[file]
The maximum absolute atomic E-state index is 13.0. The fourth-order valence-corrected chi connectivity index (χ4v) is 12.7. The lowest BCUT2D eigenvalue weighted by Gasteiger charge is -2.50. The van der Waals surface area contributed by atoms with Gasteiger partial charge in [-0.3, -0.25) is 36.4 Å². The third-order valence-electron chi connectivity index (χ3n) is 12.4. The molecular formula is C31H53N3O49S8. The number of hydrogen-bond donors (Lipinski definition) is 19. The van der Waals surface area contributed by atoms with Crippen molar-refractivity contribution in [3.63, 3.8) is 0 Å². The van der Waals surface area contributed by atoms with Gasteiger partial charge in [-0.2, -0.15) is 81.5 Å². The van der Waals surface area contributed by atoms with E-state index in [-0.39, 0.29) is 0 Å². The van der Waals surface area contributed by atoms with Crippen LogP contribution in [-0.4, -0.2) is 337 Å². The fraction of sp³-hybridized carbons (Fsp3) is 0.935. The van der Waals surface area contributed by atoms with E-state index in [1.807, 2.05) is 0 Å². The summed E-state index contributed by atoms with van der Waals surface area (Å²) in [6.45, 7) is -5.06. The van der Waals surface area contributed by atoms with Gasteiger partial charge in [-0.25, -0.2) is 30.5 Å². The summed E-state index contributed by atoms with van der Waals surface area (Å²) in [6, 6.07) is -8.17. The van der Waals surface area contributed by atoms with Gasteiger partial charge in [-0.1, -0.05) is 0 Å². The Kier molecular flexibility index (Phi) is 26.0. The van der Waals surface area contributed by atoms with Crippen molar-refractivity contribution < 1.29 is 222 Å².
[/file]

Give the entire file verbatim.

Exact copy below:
The maximum absolute atomic E-state index is 13.0. The fourth-order valence-corrected chi connectivity index (χ4v) is 12.7. The lowest BCUT2D eigenvalue weighted by Gasteiger charge is -2.50. The van der Waals surface area contributed by atoms with Gasteiger partial charge in [-0.3, -0.25) is 36.4 Å². The third-order valence-electron chi connectivity index (χ3n) is 12.4. The molecular formula is C31H53N3O49S8. The number of hydrogen-bond donors (Lipinski definition) is 19. The van der Waals surface area contributed by atoms with Crippen molar-refractivity contribution in [3.63, 3.8) is 0 Å². The van der Waals surface area contributed by atoms with Gasteiger partial charge in [-0.2, -0.15) is 81.5 Å². The van der Waals surface area contributed by atoms with E-state index in [-0.39, 0.29) is 0 Å². The van der Waals surface area contributed by atoms with Crippen LogP contribution in [-0.4, -0.2) is 337 Å². The fraction of sp³-hybridized carbons (Fsp3) is 0.935. The van der Waals surface area contributed by atoms with E-state index in [1.807, 2.05) is 0 Å². The summed E-state index contributed by atoms with van der Waals surface area (Å²) in [6.45, 7) is -5.06. The van der Waals surface area contributed by atoms with Gasteiger partial charge in [-0.25, -0.2) is 30.5 Å². The summed E-state index contributed by atoms with van der Waals surface area (Å²) in [6, 6.07) is -8.17. The van der Waals surface area contributed by atoms with Gasteiger partial charge in [-0.1, -0.05) is 0 Å². The Kier molecular flexibility index (Phi) is 26.0. The van der Waals surface area contributed by atoms with Crippen molar-refractivity contribution < 1.29 is 222 Å².